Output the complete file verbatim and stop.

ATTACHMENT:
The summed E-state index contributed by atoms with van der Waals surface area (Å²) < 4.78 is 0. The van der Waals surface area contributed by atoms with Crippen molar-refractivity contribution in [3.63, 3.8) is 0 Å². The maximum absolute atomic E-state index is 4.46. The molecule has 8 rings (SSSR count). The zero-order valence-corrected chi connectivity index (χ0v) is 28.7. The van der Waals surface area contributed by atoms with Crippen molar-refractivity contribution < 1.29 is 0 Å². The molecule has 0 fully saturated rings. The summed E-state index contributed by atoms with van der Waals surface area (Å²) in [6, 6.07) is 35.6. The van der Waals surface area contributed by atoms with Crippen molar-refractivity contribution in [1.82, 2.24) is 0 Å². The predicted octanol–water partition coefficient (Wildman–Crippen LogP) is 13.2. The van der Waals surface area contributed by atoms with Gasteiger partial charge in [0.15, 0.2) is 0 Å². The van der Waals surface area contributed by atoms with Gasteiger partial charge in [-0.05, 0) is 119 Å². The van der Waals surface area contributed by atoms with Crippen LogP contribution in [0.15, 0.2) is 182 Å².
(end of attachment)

The summed E-state index contributed by atoms with van der Waals surface area (Å²) < 4.78 is 0. The van der Waals surface area contributed by atoms with Crippen molar-refractivity contribution in [3.63, 3.8) is 0 Å². The maximum absolute atomic E-state index is 4.46. The molecule has 8 rings (SSSR count). The zero-order valence-corrected chi connectivity index (χ0v) is 28.7. The van der Waals surface area contributed by atoms with Crippen molar-refractivity contribution < 1.29 is 0 Å². The molecule has 0 fully saturated rings. The summed E-state index contributed by atoms with van der Waals surface area (Å²) in [6, 6.07) is 35.6. The van der Waals surface area contributed by atoms with Crippen molar-refractivity contribution in [1.82, 2.24) is 0 Å². The predicted octanol–water partition coefficient (Wildman–Crippen LogP) is 13.2. The van der Waals surface area contributed by atoms with Gasteiger partial charge in [0.15, 0.2) is 0 Å². The van der Waals surface area contributed by atoms with Gasteiger partial charge in [-0.05, 0) is 119 Å². The van der Waals surface area contributed by atoms with Crippen LogP contribution in [0.15, 0.2) is 182 Å².